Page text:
Some 25 payday lenders have closed for business since the Office of Fair Trading launched an investigation into the sector this year.
Three were shut down by the watchdog while the rest decided to close their doors, perhaps because their business methods wouldn't stand up to much scrutiny.
New rules published this week (see p59) should encourage rogue firms at the fringes to realise that their unscrupulous activities will no longer be tolerated. Crucially, the Financial Conduct Authority (FCA) has signalled it will be happy to use the stronger enforcement powers it already has as the City regulator, and the Consumer Minister Jo Swinson told me on Thursday that the Government is ready to step in with stronger powers if needed.
But these words must be backed up by firm action from the City watchdog when it takes responsibility for consumer credit next year. Any fines imposed must be substantial and enforcement action must be swift.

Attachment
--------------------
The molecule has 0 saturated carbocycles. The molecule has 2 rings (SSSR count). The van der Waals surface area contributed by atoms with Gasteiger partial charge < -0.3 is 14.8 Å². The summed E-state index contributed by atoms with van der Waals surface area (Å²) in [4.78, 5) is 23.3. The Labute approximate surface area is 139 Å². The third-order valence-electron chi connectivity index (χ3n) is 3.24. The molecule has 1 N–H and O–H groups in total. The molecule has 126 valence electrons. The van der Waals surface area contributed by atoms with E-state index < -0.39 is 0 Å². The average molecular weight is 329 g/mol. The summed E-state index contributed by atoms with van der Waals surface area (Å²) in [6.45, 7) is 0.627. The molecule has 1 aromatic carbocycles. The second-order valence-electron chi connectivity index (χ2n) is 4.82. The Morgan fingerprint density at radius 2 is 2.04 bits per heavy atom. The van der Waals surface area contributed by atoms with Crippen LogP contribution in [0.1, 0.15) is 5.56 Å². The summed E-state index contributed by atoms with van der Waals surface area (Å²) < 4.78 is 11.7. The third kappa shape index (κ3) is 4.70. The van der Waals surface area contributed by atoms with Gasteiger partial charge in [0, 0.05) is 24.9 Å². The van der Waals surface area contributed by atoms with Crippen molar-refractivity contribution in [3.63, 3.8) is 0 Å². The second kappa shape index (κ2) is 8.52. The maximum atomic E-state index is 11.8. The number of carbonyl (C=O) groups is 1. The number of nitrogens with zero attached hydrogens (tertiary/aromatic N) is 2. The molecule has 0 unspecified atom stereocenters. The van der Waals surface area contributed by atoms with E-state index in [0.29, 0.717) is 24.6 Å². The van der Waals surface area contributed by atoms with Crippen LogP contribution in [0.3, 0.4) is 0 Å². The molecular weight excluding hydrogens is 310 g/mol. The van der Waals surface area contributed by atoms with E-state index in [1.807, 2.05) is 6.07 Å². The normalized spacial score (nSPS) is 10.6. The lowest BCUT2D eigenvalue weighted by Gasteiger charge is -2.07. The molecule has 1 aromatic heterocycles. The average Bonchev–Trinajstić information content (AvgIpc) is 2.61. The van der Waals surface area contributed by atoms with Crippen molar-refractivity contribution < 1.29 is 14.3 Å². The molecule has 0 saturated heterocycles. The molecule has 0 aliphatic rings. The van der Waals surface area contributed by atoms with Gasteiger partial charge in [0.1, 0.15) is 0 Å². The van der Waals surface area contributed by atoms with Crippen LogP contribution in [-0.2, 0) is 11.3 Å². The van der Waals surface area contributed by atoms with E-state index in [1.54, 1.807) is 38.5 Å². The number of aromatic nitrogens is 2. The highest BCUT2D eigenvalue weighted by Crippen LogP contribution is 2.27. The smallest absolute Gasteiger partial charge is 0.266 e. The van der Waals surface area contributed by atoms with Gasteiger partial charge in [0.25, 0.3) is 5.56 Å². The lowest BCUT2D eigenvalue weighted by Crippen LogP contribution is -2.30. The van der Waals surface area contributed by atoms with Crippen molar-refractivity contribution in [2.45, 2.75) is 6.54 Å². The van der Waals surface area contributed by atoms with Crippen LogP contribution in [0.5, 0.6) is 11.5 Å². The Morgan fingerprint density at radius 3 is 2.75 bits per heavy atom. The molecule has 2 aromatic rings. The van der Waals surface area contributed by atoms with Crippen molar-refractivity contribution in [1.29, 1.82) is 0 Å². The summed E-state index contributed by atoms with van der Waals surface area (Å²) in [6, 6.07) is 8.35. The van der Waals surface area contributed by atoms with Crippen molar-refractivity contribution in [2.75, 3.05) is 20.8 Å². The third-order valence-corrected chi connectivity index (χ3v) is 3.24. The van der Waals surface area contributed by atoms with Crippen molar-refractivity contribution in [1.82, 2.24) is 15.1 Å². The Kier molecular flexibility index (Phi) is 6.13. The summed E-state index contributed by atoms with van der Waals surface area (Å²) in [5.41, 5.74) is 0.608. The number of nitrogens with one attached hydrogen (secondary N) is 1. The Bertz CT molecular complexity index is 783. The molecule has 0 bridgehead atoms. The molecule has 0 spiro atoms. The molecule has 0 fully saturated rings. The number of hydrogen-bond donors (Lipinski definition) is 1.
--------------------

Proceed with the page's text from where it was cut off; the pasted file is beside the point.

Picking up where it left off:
The FCA has an opportunity to mark a line in the sand and show rogue lenders that we won't tolerate them. There is a place for responsible credit providers, which ensure borrowers can repay loans by introducing proper affordability checks and don't encourage them to rollover loans and rack up debt. There is no place for the firms which target vulnerable people whose pockets – and bank accounts – can be picked for easy profits.
Ultimately we need a cap on the total cost of credit to stop payday lenders profiting from the vulnerable. The FCA hasn't ruled out a cap, but it should put that at the centre of its future regulatory plans.
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